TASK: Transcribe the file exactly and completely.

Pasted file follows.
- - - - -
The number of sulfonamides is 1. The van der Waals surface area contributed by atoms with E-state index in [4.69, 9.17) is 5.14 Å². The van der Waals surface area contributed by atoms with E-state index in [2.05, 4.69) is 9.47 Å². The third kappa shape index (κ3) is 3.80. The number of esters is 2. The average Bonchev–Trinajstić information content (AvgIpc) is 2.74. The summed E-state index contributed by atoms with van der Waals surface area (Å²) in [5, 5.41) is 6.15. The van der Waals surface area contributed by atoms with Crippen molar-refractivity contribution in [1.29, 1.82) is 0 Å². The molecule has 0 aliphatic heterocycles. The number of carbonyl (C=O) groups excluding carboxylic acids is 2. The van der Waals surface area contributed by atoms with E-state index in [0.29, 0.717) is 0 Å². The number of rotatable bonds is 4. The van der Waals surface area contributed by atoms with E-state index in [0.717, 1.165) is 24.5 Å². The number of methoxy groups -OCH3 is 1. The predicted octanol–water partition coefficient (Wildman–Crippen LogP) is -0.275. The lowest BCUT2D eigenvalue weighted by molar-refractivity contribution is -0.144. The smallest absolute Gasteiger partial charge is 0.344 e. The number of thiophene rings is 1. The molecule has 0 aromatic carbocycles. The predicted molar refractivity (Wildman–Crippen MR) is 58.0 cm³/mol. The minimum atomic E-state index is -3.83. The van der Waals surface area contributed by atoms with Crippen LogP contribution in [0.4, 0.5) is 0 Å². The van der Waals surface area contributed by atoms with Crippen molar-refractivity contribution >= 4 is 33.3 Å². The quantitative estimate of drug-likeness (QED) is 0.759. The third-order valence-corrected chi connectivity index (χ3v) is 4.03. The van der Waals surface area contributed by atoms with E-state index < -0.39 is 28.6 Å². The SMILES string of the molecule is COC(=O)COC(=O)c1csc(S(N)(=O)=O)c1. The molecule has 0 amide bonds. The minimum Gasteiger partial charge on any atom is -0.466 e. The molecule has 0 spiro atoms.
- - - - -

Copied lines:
The number of sulfonamides is 1. The van der Waals surface area contributed by atoms with E-state index in [4.69, 9.17) is 5.14 Å². The van der Waals surface area contributed by atoms with E-state index in [2.05, 4.69) is 9.47 Å². The third kappa shape index (κ3) is 3.80. The number of esters is 2. The average Bonchev–Trinajstić information content (AvgIpc) is 2.74. The summed E-state index contributed by atoms with van der Waals surface area (Å²) in [5, 5.41) is 6.15. The van der Waals surface area contributed by atoms with Crippen molar-refractivity contribution in [1.29, 1.82) is 0 Å². The molecule has 0 aliphatic heterocycles. The number of carbonyl (C=O) groups excluding carboxylic acids is 2. The van der Waals surface area contributed by atoms with E-state index in [0.29, 0.717) is 0 Å². The number of rotatable bonds is 4. The van der Waals surface area contributed by atoms with E-state index in [0.717, 1.165) is 24.5 Å². The number of methoxy groups -OCH3 is 1. The predicted octanol–water partition coefficient (Wildman–Crippen LogP) is -0.275. The lowest BCUT2D eigenvalue weighted by molar-refractivity contribution is -0.144. The smallest absolute Gasteiger partial charge is 0.344 e. The number of thiophene rings is 1. The molecule has 0 aromatic carbocycles. The predicted molar refractivity (Wildman–Crippen MR) is 58.0 cm³/mol. The minimum atomic E-state index is -3.83. The van der Waals surface area contributed by atoms with Crippen LogP contribution in [0.4, 0.5) is 0 Å². The van der Waals surface area contributed by atoms with Crippen molar-refractivity contribution >= 4 is 33.3 Å². The quantitative estimate of drug-likeness (QED) is 0.759. The third-order valence-corrected chi connectivity index (χ3v) is 4.03. The van der Waals surface area contributed by atoms with E-state index < -0.39 is 28.6 Å². The SMILES string of the molecule is COC(=O)COC(=O)c1csc(S(N)(=O)=O)c1. The molecule has 0 amide bonds. The minimum Gasteiger partial charge on any atom is -0.466 e. The molecule has 0 spiro atoms.